To say an artist has died “before their time” is to say that her or his death came unexpectedly, because of calamity or early disease. Consider just a couple of examples among other musicians. When Jeff Buckley drowned at 30 in 1997, he had only released his seminal Grace album, a work so remarkable that his cover of Leonard Cohen’s Hallelujah is more famous than the original. When Lhasa de Sela died of breast cancer in 2010, aged just 37, her three luminous multilingual albums were only one facet of a life that spanned richly varied experiences as a traveller, circus performer and human being. Her music was a vital part but not the only vital part of what she did.

Amy Winehouse, however, didn’t die suddenly or unexpectedly. Her own parents have told the press that they had been preparing for her death for four years; her father wrote a graveside eulogy for her in 2007, her mother picked out a cemetery plot in 2008. Make of this bizarre parental admission what you will, but Winehouse herself showed no outward signals of being in love with life – and living in celebrity-obsessed England, where her every move was documented, some semblance of a fighting spirit or joie de vivre would surely have come through if she had. She killed herself slowly with the kind of “reckless deliberation” – an oxymoron in any other case – that can only come from a person motivated by self-destruction.

The idea of the self-annihilating genius is a dangerous one. What is true is that mess and chaos are often intrinsic to art – at the risk of romanticizing it, a nod must still be given to the correlation between beauty and heartbreak. What is also true is that many great artists manage to extend their lives and works over a long trajectory while waging a constant struggle against their inner demons and external hardships. To raise a shot of tequila to Frida Kahlo on her birthday is to celebrate the life she fought tooth and nail to embrace despite physical ailments over which she had no control. To leave vodka bottles in memorial shrines outside Winehouse’s London house – as fans have done – is hardly a salute to triumph and passionate engagement. It’s a mockery of what was actually wasted: the choice to live and to give.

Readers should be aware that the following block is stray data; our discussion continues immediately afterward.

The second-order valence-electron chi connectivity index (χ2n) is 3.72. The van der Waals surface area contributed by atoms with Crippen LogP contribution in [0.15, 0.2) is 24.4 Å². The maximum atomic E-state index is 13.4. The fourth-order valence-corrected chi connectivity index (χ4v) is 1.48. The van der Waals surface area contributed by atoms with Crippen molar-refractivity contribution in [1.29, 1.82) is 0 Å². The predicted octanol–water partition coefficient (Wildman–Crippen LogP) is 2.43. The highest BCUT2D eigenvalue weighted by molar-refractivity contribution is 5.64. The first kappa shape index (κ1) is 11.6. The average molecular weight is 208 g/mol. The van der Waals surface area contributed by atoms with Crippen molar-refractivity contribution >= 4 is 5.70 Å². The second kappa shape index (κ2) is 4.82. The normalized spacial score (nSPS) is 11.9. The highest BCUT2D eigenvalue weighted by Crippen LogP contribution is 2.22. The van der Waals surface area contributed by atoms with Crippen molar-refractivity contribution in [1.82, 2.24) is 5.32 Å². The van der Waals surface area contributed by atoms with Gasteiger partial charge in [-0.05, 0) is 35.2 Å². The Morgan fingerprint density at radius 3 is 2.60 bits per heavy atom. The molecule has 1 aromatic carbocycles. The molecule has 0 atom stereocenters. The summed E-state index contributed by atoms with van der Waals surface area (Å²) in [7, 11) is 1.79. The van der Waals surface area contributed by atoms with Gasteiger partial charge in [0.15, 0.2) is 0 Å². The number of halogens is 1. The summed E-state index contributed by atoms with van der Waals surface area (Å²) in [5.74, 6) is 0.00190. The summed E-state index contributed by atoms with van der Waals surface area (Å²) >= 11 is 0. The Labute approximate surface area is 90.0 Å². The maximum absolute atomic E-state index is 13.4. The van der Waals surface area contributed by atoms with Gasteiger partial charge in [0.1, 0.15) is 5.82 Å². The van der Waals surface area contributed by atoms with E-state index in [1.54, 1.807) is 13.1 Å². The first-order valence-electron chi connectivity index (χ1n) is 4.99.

None of this is said with ill-will. Winehouse had real talent, she was unusual and she had a devil-may-care attitude which at first was deeply attractive (setting her apart from those who contrive their public images) but later revealed itself to be a complete lack of self-possession. If she managed to clean up her act without losing the essence of her gifts, she would likely have blossomed. The tragedy is not that she couldn’t fulfill her potential because she died. The tragedy is that she died because she lived not in pursuit of creation, but in pursuit of tragedy itself.

An edited version appeared in Times of India’s iDiva supplement today.

Book Review: Rock and Roll Jihad by Salman Ahmad